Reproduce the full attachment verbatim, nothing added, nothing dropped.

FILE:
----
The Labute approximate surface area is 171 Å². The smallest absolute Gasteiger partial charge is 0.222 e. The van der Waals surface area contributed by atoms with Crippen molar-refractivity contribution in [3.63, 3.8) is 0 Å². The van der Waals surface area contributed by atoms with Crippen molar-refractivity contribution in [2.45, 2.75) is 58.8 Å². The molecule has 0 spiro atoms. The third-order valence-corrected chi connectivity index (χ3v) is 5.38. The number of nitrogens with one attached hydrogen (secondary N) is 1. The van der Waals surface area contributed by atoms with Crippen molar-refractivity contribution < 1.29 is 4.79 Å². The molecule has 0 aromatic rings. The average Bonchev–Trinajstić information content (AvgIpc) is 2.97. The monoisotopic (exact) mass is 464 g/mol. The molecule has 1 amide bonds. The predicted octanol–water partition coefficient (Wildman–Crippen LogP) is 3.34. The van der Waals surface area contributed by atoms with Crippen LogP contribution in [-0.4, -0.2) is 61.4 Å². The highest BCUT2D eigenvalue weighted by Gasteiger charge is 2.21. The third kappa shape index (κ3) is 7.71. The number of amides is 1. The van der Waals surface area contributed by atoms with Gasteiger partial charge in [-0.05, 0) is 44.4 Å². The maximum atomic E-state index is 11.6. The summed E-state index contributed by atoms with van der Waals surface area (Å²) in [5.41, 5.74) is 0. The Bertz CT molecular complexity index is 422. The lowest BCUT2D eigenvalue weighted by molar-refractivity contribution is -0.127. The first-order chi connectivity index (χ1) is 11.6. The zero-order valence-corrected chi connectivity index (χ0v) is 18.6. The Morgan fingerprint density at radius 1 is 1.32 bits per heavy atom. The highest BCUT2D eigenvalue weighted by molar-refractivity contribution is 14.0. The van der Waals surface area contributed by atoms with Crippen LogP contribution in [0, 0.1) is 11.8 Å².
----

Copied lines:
The Labute approximate surface area is 171 Å². The smallest absolute Gasteiger partial charge is 0.222 e. The van der Waals surface area contributed by atoms with Crippen molar-refractivity contribution in [3.63, 3.8) is 0 Å². The van der Waals surface area contributed by atoms with Crippen molar-refractivity contribution in [2.45, 2.75) is 58.8 Å². The molecule has 0 spiro atoms. The third-order valence-corrected chi connectivity index (χ3v) is 5.38. The number of nitrogens with one attached hydrogen (secondary N) is 1. The van der Waals surface area contributed by atoms with Crippen molar-refractivity contribution < 1.29 is 4.79 Å². The molecule has 0 aromatic rings. The average Bonchev–Trinajstić information content (AvgIpc) is 2.97. The monoisotopic (exact) mass is 464 g/mol. The molecule has 1 amide bonds. The predicted octanol–water partition coefficient (Wildman–Crippen LogP) is 3.34. The van der Waals surface area contributed by atoms with Crippen LogP contribution in [-0.4, -0.2) is 61.4 Å². The highest BCUT2D eigenvalue weighted by Gasteiger charge is 2.21. The third kappa shape index (κ3) is 7.71. The number of amides is 1. The van der Waals surface area contributed by atoms with Gasteiger partial charge in [-0.05, 0) is 44.4 Å². The maximum atomic E-state index is 11.6. The summed E-state index contributed by atoms with van der Waals surface area (Å²) in [5.41, 5.74) is 0. The Bertz CT molecular complexity index is 422. The lowest BCUT2D eigenvalue weighted by molar-refractivity contribution is -0.127. The first-order chi connectivity index (χ1) is 11.6. The zero-order valence-corrected chi connectivity index (χ0v) is 18.6. The Morgan fingerprint density at radius 1 is 1.32 bits per heavy atom. The highest BCUT2D eigenvalue weighted by molar-refractivity contribution is 14.0. The van der Waals surface area contributed by atoms with Crippen LogP contribution in [0, 0.1) is 11.8 Å².